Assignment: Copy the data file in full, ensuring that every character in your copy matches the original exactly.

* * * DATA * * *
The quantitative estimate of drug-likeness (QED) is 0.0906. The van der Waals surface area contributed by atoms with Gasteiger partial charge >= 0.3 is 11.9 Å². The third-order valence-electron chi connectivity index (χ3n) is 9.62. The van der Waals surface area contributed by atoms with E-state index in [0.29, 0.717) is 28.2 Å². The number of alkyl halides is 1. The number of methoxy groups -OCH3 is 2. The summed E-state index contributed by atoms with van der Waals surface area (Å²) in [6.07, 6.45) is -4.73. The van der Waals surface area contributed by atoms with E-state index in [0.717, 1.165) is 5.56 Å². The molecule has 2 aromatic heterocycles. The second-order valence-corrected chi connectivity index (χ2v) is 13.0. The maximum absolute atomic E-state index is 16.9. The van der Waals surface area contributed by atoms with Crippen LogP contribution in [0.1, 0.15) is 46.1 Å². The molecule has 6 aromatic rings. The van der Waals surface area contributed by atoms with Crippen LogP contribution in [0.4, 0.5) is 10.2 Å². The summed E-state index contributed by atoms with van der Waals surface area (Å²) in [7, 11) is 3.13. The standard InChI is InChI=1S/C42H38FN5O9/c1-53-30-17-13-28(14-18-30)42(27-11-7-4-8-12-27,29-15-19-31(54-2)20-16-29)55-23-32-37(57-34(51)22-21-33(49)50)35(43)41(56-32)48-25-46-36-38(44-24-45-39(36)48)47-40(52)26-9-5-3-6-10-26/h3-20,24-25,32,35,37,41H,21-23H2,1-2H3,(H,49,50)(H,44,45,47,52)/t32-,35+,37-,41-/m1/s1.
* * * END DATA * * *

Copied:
The quantitative estimate of drug-likeness (QED) is 0.0906. The van der Waals surface area contributed by atoms with Gasteiger partial charge >= 0.3 is 11.9 Å². The third-order valence-electron chi connectivity index (χ3n) is 9.62. The van der Waals surface area contributed by atoms with E-state index in [0.29, 0.717) is 28.2 Å². The number of alkyl halides is 1. The number of methoxy groups -OCH3 is 2. The summed E-state index contributed by atoms with van der Waals surface area (Å²) in [6.07, 6.45) is -4.73. The van der Waals surface area contributed by atoms with E-state index in [0.717, 1.165) is 5.56 Å². The molecule has 2 aromatic heterocycles. The second-order valence-corrected chi connectivity index (χ2v) is 13.0. The maximum absolute atomic E-state index is 16.9. The van der Waals surface area contributed by atoms with Crippen LogP contribution in [0.1, 0.15) is 46.1 Å². The molecule has 6 aromatic rings. The van der Waals surface area contributed by atoms with Crippen LogP contribution in [0.4, 0.5) is 10.2 Å². The summed E-state index contributed by atoms with van der Waals surface area (Å²) in [7, 11) is 3.13. The standard InChI is InChI=1S/C42H38FN5O9/c1-53-30-17-13-28(14-18-30)42(27-11-7-4-8-12-27,29-15-19-31(54-2)20-16-29)55-23-32-37(57-34(51)22-21-33(49)50)35(43)41(56-32)48-25-46-36-38(44-24-45-39(36)48)47-40(52)26-9-5-3-6-10-26/h3-20,24-25,32,35,37,41H,21-23H2,1-2H3,(H,49,50)(H,44,45,47,52)/t32-,35+,37-,41-/m1/s1.